Katherine C. Mead-Brewer

Some Fantastic Flash Fiction

In Uncategorized on September 1, 2014 at 2:53 pm

Flash Fiction is a comparatively new genre and style of writing, but it’s taken off like gangbusters. When I first started reading and looking into flash fiction as a high school student back in the early 2000s, I was skeptical. A full, beautiful story in fewer than 1,000 words? Fewer than 500 words? Sometimes even fewer than 100? (Though, when we hit 100 or fewer words, I think we’re breaking into the Micro Fiction world.) At any rate, for a while, my skepticism for this writing style seemed justified — it can be very hard to find quality flash fiction. However, as it is with finding quality short stories, well-cut jewels, and properly cooked Thanksgiving turkeys, truly great flash fiction is out there for the reading, it just takes time to mine for it.


Many people seem under the impression that flash fiction is somehow a cop-out, somehow easier and more amateur compared to other styles. To these individuals, I would urge that you keep up the search for better flash fiction, because when you finally come across your first good one, you’ll recognize (as I did) that flash fiction can actually be just as difficult and require just as much focus and talent as any short story, poem, or novel. After all, if necessity is the mother of invention, then limits may be the mother of creativity — it’s when we’re given certain parameters, certain tools and challenges to work with, that we may at last exceed our own expectations.

What’s more, I’ve also come to appreciate flash fiction for its ability to very quickly introduce me to a wide array of new authors (some established but many still entirely fresh), voices, and perspectives. Flash fiction stories have, in some cases, served as the alien lights flashing just through the crack in the door, the shadows moving at the top of the stairs, those tastes and wafting scents of smoke or perfume that urge me inward and upward to learn and seek out more from specific new authors, bringing me into big, brand new worlds of characters and ideas that I likely wouldn’t have found or sought out otherwise.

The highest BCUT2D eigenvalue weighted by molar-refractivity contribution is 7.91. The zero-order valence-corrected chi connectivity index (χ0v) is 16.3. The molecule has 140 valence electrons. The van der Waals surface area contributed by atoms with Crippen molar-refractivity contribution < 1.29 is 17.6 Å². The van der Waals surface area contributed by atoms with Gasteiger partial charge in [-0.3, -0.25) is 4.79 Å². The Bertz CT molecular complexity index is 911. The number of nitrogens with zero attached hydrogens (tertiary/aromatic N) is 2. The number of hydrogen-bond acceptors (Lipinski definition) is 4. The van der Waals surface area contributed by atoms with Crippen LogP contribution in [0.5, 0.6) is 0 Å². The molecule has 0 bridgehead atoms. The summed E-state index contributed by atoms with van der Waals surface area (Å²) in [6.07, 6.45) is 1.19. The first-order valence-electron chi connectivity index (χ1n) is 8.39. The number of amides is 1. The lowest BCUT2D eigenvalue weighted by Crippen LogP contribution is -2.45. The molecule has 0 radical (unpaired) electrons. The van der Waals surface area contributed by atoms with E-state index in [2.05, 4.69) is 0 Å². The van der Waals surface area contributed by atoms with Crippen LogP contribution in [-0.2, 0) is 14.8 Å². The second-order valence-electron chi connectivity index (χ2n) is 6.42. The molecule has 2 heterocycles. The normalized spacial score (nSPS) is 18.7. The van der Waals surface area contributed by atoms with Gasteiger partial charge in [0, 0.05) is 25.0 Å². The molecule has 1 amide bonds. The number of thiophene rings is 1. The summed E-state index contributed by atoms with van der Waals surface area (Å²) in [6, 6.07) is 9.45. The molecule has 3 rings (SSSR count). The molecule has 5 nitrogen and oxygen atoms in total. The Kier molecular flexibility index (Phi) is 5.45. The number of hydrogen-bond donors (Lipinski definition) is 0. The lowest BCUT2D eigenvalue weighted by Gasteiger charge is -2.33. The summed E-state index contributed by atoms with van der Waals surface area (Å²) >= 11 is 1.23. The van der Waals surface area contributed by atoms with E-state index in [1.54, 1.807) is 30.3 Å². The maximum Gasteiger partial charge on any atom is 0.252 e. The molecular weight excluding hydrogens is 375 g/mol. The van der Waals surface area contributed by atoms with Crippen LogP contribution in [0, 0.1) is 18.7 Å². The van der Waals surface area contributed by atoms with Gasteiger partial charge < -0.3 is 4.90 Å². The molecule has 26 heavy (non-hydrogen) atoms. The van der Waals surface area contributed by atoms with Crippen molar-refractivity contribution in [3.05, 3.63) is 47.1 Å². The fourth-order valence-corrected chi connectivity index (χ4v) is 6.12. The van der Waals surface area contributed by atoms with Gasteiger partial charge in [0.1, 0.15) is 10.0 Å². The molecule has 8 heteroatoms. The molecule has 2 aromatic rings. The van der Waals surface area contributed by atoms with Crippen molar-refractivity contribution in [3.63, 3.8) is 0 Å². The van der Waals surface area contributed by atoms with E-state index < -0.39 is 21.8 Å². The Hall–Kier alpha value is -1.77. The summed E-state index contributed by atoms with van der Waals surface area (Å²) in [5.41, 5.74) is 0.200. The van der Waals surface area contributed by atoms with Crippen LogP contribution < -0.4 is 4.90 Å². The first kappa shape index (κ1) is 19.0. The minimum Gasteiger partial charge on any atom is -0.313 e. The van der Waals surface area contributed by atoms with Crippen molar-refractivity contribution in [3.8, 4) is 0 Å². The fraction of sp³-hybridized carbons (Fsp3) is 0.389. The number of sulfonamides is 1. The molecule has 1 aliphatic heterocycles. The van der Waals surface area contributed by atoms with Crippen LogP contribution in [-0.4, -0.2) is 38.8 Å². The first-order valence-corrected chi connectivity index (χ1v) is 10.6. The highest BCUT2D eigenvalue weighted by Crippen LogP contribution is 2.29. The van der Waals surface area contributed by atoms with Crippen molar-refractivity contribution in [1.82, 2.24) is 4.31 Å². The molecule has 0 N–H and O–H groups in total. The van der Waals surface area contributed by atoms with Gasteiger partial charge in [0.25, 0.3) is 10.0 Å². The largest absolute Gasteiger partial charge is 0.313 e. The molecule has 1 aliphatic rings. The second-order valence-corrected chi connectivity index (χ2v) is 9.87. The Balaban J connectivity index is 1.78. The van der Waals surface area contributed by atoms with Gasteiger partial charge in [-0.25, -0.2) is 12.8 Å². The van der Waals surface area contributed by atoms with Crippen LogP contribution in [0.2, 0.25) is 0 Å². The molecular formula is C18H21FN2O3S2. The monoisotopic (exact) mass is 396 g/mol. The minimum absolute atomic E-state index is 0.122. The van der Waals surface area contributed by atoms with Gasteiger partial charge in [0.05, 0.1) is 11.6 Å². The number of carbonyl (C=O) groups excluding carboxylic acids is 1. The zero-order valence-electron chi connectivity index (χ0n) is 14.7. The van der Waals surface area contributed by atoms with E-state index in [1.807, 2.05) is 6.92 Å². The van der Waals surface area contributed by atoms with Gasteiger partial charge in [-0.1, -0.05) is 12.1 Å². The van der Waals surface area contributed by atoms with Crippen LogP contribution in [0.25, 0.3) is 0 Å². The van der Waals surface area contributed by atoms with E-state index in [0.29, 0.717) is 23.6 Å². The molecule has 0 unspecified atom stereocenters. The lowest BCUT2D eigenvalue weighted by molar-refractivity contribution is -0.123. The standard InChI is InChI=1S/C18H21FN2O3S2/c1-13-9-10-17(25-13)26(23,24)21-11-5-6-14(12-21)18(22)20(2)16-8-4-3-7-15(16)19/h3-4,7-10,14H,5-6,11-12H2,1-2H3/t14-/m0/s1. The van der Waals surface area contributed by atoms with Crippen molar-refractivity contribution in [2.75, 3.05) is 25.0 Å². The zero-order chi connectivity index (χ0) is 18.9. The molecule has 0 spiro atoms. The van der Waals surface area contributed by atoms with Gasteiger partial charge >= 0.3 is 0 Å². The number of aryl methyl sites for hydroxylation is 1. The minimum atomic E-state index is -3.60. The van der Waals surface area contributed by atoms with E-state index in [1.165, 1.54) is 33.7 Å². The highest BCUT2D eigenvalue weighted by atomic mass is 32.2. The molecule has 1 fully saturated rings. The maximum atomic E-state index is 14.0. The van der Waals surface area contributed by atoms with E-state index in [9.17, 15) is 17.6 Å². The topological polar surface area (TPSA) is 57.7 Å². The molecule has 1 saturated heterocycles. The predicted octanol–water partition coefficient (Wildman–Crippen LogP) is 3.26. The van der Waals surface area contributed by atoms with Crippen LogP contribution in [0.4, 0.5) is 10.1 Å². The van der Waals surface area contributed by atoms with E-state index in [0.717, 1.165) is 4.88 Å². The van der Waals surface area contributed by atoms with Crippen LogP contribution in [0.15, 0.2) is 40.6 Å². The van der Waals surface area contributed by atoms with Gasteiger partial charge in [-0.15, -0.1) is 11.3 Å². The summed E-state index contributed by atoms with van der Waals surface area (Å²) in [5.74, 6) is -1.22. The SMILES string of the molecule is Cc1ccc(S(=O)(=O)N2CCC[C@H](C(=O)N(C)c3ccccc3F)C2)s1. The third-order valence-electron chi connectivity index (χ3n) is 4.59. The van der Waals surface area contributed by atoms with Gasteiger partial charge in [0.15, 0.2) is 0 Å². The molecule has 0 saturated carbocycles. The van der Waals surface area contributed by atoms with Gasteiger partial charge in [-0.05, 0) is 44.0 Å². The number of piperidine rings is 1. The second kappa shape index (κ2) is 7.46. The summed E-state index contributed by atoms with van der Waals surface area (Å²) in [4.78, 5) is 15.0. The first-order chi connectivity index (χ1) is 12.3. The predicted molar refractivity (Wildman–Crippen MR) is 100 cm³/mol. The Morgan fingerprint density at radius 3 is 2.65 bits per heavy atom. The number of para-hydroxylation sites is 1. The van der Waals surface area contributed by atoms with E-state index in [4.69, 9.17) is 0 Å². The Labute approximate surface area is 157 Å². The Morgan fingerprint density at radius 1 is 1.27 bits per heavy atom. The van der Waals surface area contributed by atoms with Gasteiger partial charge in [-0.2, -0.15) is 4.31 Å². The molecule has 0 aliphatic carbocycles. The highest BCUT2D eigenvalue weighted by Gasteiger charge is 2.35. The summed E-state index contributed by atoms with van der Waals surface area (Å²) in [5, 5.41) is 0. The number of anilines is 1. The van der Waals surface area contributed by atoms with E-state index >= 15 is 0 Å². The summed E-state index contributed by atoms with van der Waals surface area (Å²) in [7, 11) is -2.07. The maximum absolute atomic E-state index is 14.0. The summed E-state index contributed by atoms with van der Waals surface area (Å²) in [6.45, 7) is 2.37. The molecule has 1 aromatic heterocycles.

To (hopefully) prove my point, I’ve come up with a short list of flash fiction that might intrigue you.

In no particular order:







And don’t be shy — share what you think of these! Have you always liked flash fiction or are you new to the game? What are your favorite pieces and publishers of flash fiction?

Read, People, Read! For Everyone’s Good, READ!

In Uncategorized on May 13, 2014 at 1:54 pm

Read, People, Read! For Everyone’s Good, READ!

Books are personal, passionate. They stir emotions and spark thoughts in a manner all their own, and I’m convinced that the shattered world has less hope for repair if reading becomes an ever smaller part of it.

– Frank Bruni

AboutbooksIMG-20130605-02225blog booksclones_coverBook Cover20130930_093612_resizedmedieval imagination book coverHERAellipsisWashington-20120815-00615booksMarApr14_16051pa0XpztYL._SY300_wwrwwdownloaddownload (1)the-amenities-of-book-collecting-cover-front-only41CcQW8hJuL._SY344_PJlook-inside-v2,TopRight,1,0_SH20_BO1,204,203,200_Picture2

Orion Magazine – The Place Where You Live

In Uncategorized on May 5, 2014 at 9:27 am

If you haven’t already checked out Orion Magazine, then step lively and get yourself a copy of the latest issue — this is truly a fantastic publication (and not just because they’ve posted my little personal essay on Baltimore; the place where I live).

Also, if you feel strongly about your hometown/city/area, be sure to submit your essay or art/photography to Orion as well for one of their most beloved essay/art series: The Place Where You Live

Submit here: http://www.orionmagazine.org/index.php/place_where_you_live/




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An Imprint of the Policy Studies Organization

Haylie Swenson

Animal. Vegetable. Mineral. Other.

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